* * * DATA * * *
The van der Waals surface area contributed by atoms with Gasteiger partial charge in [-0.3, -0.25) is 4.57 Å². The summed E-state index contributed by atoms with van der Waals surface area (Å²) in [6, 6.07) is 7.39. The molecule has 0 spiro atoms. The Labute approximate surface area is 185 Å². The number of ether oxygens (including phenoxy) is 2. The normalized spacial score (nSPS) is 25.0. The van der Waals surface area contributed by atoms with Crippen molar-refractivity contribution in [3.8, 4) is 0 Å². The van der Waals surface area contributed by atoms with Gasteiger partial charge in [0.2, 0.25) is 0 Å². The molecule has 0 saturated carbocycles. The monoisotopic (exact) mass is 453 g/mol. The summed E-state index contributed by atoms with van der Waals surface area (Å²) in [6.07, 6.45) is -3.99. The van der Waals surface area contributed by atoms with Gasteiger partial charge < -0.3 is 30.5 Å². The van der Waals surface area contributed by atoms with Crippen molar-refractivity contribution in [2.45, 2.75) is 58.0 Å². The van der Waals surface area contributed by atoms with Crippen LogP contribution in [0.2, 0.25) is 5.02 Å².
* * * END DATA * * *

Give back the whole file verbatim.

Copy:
The van der Waals surface area contributed by atoms with Gasteiger partial charge in [-0.3, -0.25) is 4.57 Å². The summed E-state index contributed by atoms with van der Waals surface area (Å²) in [6, 6.07) is 7.39. The molecule has 0 spiro atoms. The Labute approximate surface area is 185 Å². The number of ether oxygens (including phenoxy) is 2. The normalized spacial score (nSPS) is 25.0. The van der Waals surface area contributed by atoms with Crippen molar-refractivity contribution in [3.8, 4) is 0 Å². The van der Waals surface area contributed by atoms with Gasteiger partial charge in [0.2, 0.25) is 0 Å². The molecule has 0 saturated carbocycles. The monoisotopic (exact) mass is 453 g/mol. The summed E-state index contributed by atoms with van der Waals surface area (Å²) in [6.07, 6.45) is -3.99. The van der Waals surface area contributed by atoms with Gasteiger partial charge < -0.3 is 30.5 Å². The van der Waals surface area contributed by atoms with Crippen molar-refractivity contribution in [2.45, 2.75) is 58.0 Å². The van der Waals surface area contributed by atoms with Crippen LogP contribution in [0.2, 0.25) is 5.02 Å².